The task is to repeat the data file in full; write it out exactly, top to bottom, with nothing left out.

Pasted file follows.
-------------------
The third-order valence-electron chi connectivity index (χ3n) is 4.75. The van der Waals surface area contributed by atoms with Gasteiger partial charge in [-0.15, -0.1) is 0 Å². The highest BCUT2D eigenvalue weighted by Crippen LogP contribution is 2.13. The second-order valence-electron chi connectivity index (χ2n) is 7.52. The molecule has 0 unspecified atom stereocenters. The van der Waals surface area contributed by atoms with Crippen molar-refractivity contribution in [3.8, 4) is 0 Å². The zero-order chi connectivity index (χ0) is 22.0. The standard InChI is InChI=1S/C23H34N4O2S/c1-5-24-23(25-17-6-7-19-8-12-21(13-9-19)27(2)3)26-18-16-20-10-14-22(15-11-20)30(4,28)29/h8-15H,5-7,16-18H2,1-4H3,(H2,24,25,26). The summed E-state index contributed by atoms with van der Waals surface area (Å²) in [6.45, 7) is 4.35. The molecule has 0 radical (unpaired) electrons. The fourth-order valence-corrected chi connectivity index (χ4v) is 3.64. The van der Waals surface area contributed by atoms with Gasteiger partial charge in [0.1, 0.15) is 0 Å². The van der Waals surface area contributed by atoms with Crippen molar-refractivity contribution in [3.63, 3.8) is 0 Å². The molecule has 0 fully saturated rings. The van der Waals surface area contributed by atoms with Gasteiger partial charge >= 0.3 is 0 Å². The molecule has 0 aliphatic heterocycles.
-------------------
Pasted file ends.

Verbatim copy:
The third-order valence-electron chi connectivity index (χ3n) is 4.75. The van der Waals surface area contributed by atoms with Gasteiger partial charge in [-0.15, -0.1) is 0 Å². The highest BCUT2D eigenvalue weighted by Crippen LogP contribution is 2.13. The second-order valence-electron chi connectivity index (χ2n) is 7.52. The molecule has 0 unspecified atom stereocenters. The van der Waals surface area contributed by atoms with Crippen molar-refractivity contribution in [3.8, 4) is 0 Å². The zero-order chi connectivity index (χ0) is 22.0. The standard InChI is InChI=1S/C23H34N4O2S/c1-5-24-23(25-17-6-7-19-8-12-21(13-9-19)27(2)3)26-18-16-20-10-14-22(15-11-20)30(4,28)29/h8-15H,5-7,16-18H2,1-4H3,(H2,24,25,26). The summed E-state index contributed by atoms with van der Waals surface area (Å²) in [6.45, 7) is 4.35. The molecule has 0 radical (unpaired) electrons. The fourth-order valence-corrected chi connectivity index (χ4v) is 3.64. The van der Waals surface area contributed by atoms with Gasteiger partial charge in [0.1, 0.15) is 0 Å². The van der Waals surface area contributed by atoms with Crippen molar-refractivity contribution in [3.63, 3.8) is 0 Å². The molecule has 0 fully saturated rings. The van der Waals surface area contributed by atoms with Gasteiger partial charge >= 0.3 is 0 Å². The molecule has 0 aliphatic heterocycles.